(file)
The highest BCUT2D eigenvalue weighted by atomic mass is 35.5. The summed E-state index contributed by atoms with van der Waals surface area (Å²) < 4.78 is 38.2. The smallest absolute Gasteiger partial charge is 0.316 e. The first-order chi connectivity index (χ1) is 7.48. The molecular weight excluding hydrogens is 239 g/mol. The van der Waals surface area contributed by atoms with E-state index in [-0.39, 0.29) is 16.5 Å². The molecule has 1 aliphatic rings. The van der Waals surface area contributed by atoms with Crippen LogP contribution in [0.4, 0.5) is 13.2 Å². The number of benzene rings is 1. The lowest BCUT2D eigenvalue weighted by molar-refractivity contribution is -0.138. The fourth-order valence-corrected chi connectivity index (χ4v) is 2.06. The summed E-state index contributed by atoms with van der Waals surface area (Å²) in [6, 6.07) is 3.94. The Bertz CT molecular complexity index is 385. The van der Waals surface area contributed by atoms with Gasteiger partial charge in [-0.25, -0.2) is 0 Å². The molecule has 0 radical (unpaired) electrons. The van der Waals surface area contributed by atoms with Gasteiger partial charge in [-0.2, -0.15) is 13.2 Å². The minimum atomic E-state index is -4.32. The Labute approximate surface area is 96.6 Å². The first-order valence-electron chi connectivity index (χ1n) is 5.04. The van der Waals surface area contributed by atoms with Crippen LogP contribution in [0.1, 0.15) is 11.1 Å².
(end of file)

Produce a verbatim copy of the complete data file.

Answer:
The highest BCUT2D eigenvalue weighted by atomic mass is 35.5. The summed E-state index contributed by atoms with van der Waals surface area (Å²) < 4.78 is 38.2. The smallest absolute Gasteiger partial charge is 0.316 e. The first-order chi connectivity index (χ1) is 7.48. The molecular weight excluding hydrogens is 239 g/mol. The van der Waals surface area contributed by atoms with E-state index in [-0.39, 0.29) is 16.5 Å². The molecule has 1 aliphatic rings. The van der Waals surface area contributed by atoms with Crippen LogP contribution in [0.4, 0.5) is 13.2 Å². The number of benzene rings is 1. The lowest BCUT2D eigenvalue weighted by molar-refractivity contribution is -0.138. The fourth-order valence-corrected chi connectivity index (χ4v) is 2.06. The summed E-state index contributed by atoms with van der Waals surface area (Å²) in [6, 6.07) is 3.94. The Bertz CT molecular complexity index is 385. The van der Waals surface area contributed by atoms with Gasteiger partial charge in [-0.25, -0.2) is 0 Å². The molecule has 0 radical (unpaired) electrons. The van der Waals surface area contributed by atoms with Gasteiger partial charge in [-0.2, -0.15) is 13.2 Å². The minimum atomic E-state index is -4.32. The Labute approximate surface area is 96.6 Å². The first-order valence-electron chi connectivity index (χ1n) is 5.04. The van der Waals surface area contributed by atoms with Crippen LogP contribution in [0.1, 0.15) is 11.1 Å².